for steady walkers through 3 yrs old toddlers with parent or caregiver, younger siblings welcome
for 21 mo toddlers to 4 yr old preschoolers with parent or caregiver, younger siblings welcome
Younger siblings are welcome in Toddler or Preschooler Yoga. Walking siblings 1 year or older may register for half price. No charge for babes in arms. Nannies, nanny-shares, grandparents, and other caregivers welcome. Up 2 two caregivers may attend weekly. Adults participate in class, but no yoga experience is required. Learn more about early childhood yoga.
Massage curriculum is progress and taught over several weeks, no drop-ins. Learn more about Infant Massage classes.
is a blend of fun, yoga-inspired movements and postures for baby and postpartum-appropriate yoga for mom/caregiver. Because it’s hard to get birth dates and maternity leaves to line up with series dates, we welcome drop-in students to attend prenatal and postnatal classes.
Breathing Space summer camp provides children with a fun, creative, and educational experience through yoga movement classes, mindfulness activities, relaxation, games, crafts, field trips and outdoor time. Each week-long camp is sure to create lasting memories, new friendships, and a foundation for health and well-being!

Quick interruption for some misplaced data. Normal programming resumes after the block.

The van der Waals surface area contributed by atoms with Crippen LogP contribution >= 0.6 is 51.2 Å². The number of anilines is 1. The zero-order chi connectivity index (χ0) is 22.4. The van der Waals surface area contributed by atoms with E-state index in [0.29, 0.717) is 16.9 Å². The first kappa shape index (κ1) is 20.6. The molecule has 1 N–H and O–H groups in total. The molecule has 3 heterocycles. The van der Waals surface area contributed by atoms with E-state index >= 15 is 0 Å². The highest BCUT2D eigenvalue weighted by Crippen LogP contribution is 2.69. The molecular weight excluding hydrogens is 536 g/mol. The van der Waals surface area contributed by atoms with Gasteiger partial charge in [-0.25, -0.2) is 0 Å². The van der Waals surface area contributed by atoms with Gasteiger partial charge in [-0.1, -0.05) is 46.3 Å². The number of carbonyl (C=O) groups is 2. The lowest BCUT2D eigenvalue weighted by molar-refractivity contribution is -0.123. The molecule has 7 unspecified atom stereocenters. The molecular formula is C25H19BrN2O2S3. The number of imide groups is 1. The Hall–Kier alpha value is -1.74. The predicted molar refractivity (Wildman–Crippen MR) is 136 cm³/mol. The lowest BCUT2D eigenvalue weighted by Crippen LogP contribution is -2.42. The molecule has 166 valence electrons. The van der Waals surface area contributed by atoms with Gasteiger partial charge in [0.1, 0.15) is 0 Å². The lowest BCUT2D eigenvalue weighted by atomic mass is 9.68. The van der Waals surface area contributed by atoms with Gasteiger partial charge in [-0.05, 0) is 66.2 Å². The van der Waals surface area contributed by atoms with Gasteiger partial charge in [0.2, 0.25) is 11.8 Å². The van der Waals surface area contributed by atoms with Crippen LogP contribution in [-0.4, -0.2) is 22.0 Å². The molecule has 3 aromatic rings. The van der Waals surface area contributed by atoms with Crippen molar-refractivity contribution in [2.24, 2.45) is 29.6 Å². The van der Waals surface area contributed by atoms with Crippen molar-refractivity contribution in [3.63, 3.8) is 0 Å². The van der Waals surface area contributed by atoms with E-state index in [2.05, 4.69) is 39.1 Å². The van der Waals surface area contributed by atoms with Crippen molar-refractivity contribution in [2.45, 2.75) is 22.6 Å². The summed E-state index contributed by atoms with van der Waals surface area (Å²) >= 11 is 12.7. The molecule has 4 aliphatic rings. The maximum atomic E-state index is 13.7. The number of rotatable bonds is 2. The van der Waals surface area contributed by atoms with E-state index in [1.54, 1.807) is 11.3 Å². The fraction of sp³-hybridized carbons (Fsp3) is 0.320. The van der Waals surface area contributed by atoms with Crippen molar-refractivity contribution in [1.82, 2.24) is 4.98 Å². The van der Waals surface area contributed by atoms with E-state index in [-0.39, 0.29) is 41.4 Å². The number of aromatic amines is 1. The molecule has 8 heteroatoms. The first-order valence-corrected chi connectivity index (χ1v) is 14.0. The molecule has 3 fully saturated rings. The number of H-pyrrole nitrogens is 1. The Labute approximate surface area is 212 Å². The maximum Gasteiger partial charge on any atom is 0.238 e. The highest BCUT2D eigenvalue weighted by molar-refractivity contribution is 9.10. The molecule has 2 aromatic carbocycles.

The weeks of Jun 25, July 17, Aug 13, Aug 20 all welcome rising PK4 campers but space is limited, so don’t wait to enroll.
We will run our popular Girl Power camp (rising 3rd-6th) again this year, but in June, so our Aug 13 camp week enrollment will not be limited by gender. We are also running a Harry Potter-themed camp for 2nd-5th graders the week of July 23 and would be open to running a boys-focused (2nd-5th?) camp the week of Aug 6 if there is enough interest.
Music & dance and Harry Potter-inspired camps are new this year. We are repeating colors, superheroes, fairy-tale inspired themes and our outings-focused camps too. While some themes repeat, activities are always different.
Enrollment update June 5, 2018: There is very limited availability in camp the weeks of June 25 (K+) and July 30, and Aug 6 (2nd-5th) only.
Week – Theme – Age Range
1. Watch Camp Highlights
“For it is not joy that makes us grateful; it is gratitude that makes us joyful.”
– Brother David Steindl-Rast
We are encouraged by culture and media to be joyful and grateful during the holiday season from Thanksgiving to New Years. Sometimes that comes easily, sometimes not so much. For those of us struggling, a gratitude practice can be powerful.